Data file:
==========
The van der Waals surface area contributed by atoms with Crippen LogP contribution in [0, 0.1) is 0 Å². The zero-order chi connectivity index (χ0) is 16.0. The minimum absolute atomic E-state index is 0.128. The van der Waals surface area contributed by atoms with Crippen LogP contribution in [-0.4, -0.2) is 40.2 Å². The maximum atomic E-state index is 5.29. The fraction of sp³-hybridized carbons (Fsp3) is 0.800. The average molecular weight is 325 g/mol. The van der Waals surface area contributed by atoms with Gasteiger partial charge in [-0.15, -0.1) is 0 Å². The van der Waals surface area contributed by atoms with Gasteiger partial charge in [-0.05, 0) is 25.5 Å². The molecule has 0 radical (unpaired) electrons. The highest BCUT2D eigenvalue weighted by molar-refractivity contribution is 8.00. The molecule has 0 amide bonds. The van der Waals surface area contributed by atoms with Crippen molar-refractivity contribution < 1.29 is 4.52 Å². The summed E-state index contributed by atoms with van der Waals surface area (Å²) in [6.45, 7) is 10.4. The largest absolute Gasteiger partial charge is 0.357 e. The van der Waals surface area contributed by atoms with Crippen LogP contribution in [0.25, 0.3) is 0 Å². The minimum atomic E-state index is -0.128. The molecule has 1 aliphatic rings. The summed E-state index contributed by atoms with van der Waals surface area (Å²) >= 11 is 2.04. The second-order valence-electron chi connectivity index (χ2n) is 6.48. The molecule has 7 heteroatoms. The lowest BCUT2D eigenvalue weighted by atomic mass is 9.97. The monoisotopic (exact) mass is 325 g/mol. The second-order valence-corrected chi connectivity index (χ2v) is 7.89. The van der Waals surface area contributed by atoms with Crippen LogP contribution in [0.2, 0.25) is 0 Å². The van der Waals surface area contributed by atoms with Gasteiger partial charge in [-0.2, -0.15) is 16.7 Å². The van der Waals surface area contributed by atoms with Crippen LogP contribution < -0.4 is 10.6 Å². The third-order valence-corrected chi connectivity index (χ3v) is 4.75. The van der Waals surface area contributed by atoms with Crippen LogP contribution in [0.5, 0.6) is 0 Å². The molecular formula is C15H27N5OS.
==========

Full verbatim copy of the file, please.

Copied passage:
The van der Waals surface area contributed by atoms with Crippen LogP contribution in [0, 0.1) is 0 Å². The zero-order chi connectivity index (χ0) is 16.0. The minimum absolute atomic E-state index is 0.128. The van der Waals surface area contributed by atoms with Crippen LogP contribution in [-0.4, -0.2) is 40.2 Å². The maximum atomic E-state index is 5.29. The fraction of sp³-hybridized carbons (Fsp3) is 0.800. The average molecular weight is 325 g/mol. The van der Waals surface area contributed by atoms with Gasteiger partial charge in [-0.15, -0.1) is 0 Å². The van der Waals surface area contributed by atoms with Gasteiger partial charge in [-0.05, 0) is 25.5 Å². The molecule has 0 radical (unpaired) electrons. The highest BCUT2D eigenvalue weighted by molar-refractivity contribution is 8.00. The molecule has 0 amide bonds. The van der Waals surface area contributed by atoms with Crippen molar-refractivity contribution < 1.29 is 4.52 Å². The summed E-state index contributed by atoms with van der Waals surface area (Å²) in [6.45, 7) is 10.4. The largest absolute Gasteiger partial charge is 0.357 e. The van der Waals surface area contributed by atoms with Crippen LogP contribution in [0.25, 0.3) is 0 Å². The minimum atomic E-state index is -0.128. The molecule has 1 aliphatic rings. The summed E-state index contributed by atoms with van der Waals surface area (Å²) >= 11 is 2.04. The second-order valence-electron chi connectivity index (χ2n) is 6.48. The molecule has 7 heteroatoms. The lowest BCUT2D eigenvalue weighted by atomic mass is 9.97. The monoisotopic (exact) mass is 325 g/mol. The second-order valence-corrected chi connectivity index (χ2v) is 7.89. The van der Waals surface area contributed by atoms with Crippen LogP contribution in [0.2, 0.25) is 0 Å². The van der Waals surface area contributed by atoms with Gasteiger partial charge in [-0.2, -0.15) is 16.7 Å². The van der Waals surface area contributed by atoms with Crippen LogP contribution < -0.4 is 10.6 Å². The third-order valence-corrected chi connectivity index (χ3v) is 4.75. The van der Waals surface area contributed by atoms with Crippen LogP contribution in [0.5, 0.6) is 0 Å². The molecular formula is C15H27N5OS.